A Letter to My Youngest Son as He Enters Middle School

middle school students talking

Photo by Will & Deni McIntyre

Photo by Will & Deni McIntyre

I think, maybe he won’t change, maybe he’ll be this way forever.

Dear Youngest Son,

I see you over there wrestling with your brother on the living room floor, looking so happy and carefree. It makes me want this summer to last forever for many reasons, but I'm facing the fact (very slowly) that you are about to go through something these next few years that will change you.

Parts of you will fade away almost as soon as you walk through the doors of middle school. There are moments when I think you might hold onto your innocence a bit longer, like when I see you jump off the sofa to help me with grocery bags, when you save your last chocolate for me, and when you still grab for my hand and let me kiss the top of your head in public.

I think, maybe he won’t change, maybe he’ll be this way forever.

But I've been through this twice before, and I know all too well. You are on the cusp of unbecoming who you used to be.

It was hard on me to watch your two older siblings go through this but if I'm being honest, I was soothed by fact I still had you waiting in the wings.

You still want to make funny videos with me, and you aren't embarrassed about what I wear or how I behave in public while your older brother and sister are very vocal about all the ways I'm humiliating them. You still see me as your mom, not as the person who is trying to ruin your life.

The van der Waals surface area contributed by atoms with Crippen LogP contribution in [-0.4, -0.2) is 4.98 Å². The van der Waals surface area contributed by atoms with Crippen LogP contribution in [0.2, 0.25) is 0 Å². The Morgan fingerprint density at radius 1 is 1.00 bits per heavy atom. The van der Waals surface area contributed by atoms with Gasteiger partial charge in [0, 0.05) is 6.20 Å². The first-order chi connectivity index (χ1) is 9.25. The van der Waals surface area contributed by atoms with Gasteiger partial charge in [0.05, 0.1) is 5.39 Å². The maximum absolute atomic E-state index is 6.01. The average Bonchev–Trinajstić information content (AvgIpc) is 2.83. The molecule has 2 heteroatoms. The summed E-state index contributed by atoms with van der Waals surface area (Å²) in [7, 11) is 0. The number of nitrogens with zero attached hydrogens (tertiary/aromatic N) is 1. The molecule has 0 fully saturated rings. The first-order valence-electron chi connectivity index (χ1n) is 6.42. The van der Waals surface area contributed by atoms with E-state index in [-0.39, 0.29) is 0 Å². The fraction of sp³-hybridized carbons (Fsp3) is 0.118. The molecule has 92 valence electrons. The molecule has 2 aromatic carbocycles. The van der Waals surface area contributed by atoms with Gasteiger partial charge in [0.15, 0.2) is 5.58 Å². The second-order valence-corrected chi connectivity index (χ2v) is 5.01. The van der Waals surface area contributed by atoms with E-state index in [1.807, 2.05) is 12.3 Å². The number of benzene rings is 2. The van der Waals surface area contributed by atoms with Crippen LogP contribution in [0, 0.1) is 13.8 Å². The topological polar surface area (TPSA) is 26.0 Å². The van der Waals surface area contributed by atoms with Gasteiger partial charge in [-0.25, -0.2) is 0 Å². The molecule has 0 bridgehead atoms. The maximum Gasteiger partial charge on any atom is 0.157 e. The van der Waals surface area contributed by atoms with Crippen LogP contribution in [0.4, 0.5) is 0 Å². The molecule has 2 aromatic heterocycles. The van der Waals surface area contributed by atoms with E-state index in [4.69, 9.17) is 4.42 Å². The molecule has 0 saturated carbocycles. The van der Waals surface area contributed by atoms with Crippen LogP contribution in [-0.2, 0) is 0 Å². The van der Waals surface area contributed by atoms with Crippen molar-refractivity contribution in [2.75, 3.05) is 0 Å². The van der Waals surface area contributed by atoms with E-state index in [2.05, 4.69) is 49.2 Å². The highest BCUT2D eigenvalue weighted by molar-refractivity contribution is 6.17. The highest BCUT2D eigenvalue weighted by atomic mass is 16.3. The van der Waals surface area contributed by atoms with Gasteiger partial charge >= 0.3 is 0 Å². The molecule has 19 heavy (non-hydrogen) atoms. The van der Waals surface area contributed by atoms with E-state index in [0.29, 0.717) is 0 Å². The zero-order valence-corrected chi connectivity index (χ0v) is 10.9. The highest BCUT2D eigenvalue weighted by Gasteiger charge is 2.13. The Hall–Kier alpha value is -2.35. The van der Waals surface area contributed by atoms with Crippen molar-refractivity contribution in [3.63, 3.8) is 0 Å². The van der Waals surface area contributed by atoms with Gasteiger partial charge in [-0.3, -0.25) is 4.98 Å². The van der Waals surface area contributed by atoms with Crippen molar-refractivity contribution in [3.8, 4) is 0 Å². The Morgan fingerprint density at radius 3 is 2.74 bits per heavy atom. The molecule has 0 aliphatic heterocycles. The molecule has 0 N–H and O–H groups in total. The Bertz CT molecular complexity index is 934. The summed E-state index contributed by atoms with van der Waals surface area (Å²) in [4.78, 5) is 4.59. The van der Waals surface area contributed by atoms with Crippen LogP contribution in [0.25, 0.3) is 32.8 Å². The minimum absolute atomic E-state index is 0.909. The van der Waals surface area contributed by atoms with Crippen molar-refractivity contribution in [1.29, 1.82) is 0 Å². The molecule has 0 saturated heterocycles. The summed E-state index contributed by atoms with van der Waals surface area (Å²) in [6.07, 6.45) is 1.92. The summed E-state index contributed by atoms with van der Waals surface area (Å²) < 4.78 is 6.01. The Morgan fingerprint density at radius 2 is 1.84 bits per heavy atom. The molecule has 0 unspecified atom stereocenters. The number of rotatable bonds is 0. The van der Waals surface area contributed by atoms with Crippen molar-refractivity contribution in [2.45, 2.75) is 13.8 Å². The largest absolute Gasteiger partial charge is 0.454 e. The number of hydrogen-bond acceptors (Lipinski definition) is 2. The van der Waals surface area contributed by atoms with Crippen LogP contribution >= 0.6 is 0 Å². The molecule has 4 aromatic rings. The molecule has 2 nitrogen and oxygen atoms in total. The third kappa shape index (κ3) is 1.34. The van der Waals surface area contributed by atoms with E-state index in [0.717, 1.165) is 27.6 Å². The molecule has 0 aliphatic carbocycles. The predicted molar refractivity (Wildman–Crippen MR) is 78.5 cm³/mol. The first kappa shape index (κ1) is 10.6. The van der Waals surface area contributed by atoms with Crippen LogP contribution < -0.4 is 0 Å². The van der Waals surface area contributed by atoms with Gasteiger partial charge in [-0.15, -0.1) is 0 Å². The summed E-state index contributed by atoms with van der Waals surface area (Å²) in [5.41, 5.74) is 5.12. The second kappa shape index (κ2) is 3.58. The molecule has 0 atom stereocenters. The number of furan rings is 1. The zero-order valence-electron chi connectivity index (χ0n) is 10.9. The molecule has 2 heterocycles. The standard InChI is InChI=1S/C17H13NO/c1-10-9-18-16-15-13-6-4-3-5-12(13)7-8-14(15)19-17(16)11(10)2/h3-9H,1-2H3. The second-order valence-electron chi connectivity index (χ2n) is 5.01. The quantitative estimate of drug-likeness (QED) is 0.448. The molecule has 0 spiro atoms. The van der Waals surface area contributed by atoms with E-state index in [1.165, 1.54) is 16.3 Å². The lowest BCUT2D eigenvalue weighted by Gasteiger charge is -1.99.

You are my child who still wants to do things with me, you don't mind sitting next to me at sporting events, and the other day when you saved all your lemon Starburst just for me because you knew they were my favorite, it almost did me in. Not only because it was the sweetest thing ever, which it was, but also because I know those moments are fleeting.

I'm not saying you aren't going to be a generous, compassionate soul any longer, I just know you will be changing a lot and as much as I try and brace myself, I'm not able to do it fully, but I'm trying.

These past few years we've shared a tight bond because in many ways your brother and sister have changed a lot and you have not, but I feel it coming. And I'm a little heartbroken about it.

No one told me the last one would be the hardest to let go of, but I guess it makes sense—you are the baby of the family, and maybe I'm holding on tighter than I should, but I can't help it.

Having gone down this road before has made me come face to face with the fact it actually does happen: kids actually do grow up and move on and change and don’t need their parents as much as they once did. You are on your way to all those experiences and emotions.

I watched your siblings pull away from me and grow up quite a bit during this journey you are about to go on, and I'll act like I'm ready for it for your sake, but I'm not. I know you'll come through the doors one day and you will have changed, just like that.

I also know you won't be coming back and it's just as hard on you as it is on me. Being a middle-schooler isn't easy; being a teenager isn't easy; having a mother who is mourning your childhood isn't easy. In fact, I've heard it's downright annoying.

But I will be over here trying my best, I promise you that. Please just keep in mind, some days I might do better than others. And if every once in a while you remember you are my last child and can throw some of your sweetness and compassion my way, I'll try extra hard not to embarrass you and let you let do your thing.

Love always,

Mom

Katie Bingham-Smith lives in Maine and is a full-time freelance writer. She's writes about all things parenting, food, and fashion.